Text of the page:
Author: Erin O'Reilly
A graveyard of white coral skeletons. Not the desired phrase to describe the underwater rainforests of coral reefs, but this is the image encountered by a dive team at Jarvis Island in the Pacific Remote Islands Marine National Monument. Upon resurfacing, lead coral ecologist Dr. Bernardo Vargas-Ángel shared his shock regarding the condition of the reef he witnessed. The underwater garden he experienced just a year before was obliterated. 95% of the reef was composed of the white skeletal remains of a once thriving reef.
How does a vibrant underwater zoo become a boneyard of white, lifeless coral? With rising ocean temperatures and acidity, corals are stressed and expel the algae contained in their tissues. This devastating phenomenon is known as coral bleaching. Instead of reefs being a colorful living mosaic of yellows, purples, oranges, greens, and pinks, now all that remains are their white skeletons. For corals, a colorful reef is equivalent to a healthy reef. Not only do the algae provide the unique coloring, but they also serve as a major food source for the corals. Without the algae, corals are no longer able to be the colorful underwater rainforests full of life they once were.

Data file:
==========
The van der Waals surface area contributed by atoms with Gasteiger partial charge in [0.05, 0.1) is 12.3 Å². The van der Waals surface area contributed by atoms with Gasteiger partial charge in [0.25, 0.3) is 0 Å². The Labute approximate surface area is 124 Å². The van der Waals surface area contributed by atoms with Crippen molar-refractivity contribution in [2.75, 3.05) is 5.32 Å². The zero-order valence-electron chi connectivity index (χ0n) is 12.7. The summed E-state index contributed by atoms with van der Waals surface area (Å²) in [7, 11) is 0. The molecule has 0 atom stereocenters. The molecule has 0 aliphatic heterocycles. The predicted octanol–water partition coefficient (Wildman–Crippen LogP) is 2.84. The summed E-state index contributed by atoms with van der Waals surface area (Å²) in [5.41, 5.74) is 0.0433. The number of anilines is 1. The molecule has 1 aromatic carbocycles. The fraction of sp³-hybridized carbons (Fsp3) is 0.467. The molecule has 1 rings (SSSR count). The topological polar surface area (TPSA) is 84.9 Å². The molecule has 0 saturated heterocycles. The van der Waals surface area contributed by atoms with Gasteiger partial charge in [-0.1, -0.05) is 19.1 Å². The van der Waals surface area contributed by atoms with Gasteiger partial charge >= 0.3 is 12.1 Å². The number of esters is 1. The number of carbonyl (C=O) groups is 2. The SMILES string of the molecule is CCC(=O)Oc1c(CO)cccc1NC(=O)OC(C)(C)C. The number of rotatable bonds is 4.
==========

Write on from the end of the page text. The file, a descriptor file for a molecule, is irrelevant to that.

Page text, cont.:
Corals have become the 21st century’s canary in a coal mine: a warning to humans about the dangers of climate change. Oceans absorb roughly one-third of the carbon dioxide we emit, increasing ocean temperature and acidity. Bleached coral reefs serve as the first sign of the many negative effects to come from climate change. If even remote and pristine areas are being affected by climate change, then other less protected ecosystems are surely in even worse condition.
Corals are sensitive to slight changes in ocean temperature. A mere 1˚C increase in the warmest temperature causes corals to bleach. Due to this seemingly small shift, the world’s oceans could lose their underwater rainforests and instead be left with coral graveyards. While sensitive, corals can usually survive short periods of warmer water. However, the 2015-2016 El Niño made the waters in the remote Pacific too warm, for too long. The water was 4˚C above normal for an extended period of time, which proved too much for the corals to endure. Instead a bath, the corals were now trying to survive in a jacuzzi.